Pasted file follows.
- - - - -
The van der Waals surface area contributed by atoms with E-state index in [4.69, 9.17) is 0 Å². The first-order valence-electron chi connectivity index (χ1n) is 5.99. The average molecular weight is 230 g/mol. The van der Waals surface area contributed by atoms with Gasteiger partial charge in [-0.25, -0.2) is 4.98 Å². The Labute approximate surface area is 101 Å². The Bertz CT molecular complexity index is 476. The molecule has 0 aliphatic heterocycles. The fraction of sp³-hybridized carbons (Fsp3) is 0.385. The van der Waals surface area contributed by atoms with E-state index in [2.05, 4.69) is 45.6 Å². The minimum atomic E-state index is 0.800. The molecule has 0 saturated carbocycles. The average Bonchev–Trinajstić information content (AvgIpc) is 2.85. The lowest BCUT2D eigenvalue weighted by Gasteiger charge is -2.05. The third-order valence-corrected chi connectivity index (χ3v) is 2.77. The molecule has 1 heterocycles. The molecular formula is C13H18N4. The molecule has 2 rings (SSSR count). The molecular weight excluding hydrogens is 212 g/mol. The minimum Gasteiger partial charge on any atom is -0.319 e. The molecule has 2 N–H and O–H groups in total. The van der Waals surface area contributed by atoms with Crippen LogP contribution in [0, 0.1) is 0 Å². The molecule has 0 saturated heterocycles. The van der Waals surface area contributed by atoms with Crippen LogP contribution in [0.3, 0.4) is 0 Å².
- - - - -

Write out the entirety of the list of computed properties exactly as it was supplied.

The van der Waals surface area contributed by atoms with E-state index in [4.69, 9.17) is 0 Å². The first-order valence-electron chi connectivity index (χ1n) is 5.99. The average molecular weight is 230 g/mol. The van der Waals surface area contributed by atoms with Gasteiger partial charge in [-0.25, -0.2) is 4.98 Å². The Labute approximate surface area is 101 Å². The Bertz CT molecular complexity index is 476. The molecule has 0 aliphatic heterocycles. The fraction of sp³-hybridized carbons (Fsp3) is 0.385. The van der Waals surface area contributed by atoms with E-state index in [2.05, 4.69) is 45.6 Å². The minimum atomic E-state index is 0.800. The molecule has 0 saturated carbocycles. The average Bonchev–Trinajstić information content (AvgIpc) is 2.85. The lowest BCUT2D eigenvalue weighted by Gasteiger charge is -2.05. The third-order valence-corrected chi connectivity index (χ3v) is 2.77. The molecule has 1 heterocycles. The molecular formula is C13H18N4. The molecule has 2 rings (SSSR count). The molecular weight excluding hydrogens is 212 g/mol. The minimum Gasteiger partial charge on any atom is -0.319 e. The molecule has 2 N–H and O–H groups in total. The van der Waals surface area contributed by atoms with Crippen LogP contribution in [0, 0.1) is 0 Å². The molecule has 0 saturated heterocycles. The van der Waals surface area contributed by atoms with Crippen LogP contribution in [0.3, 0.4) is 0 Å².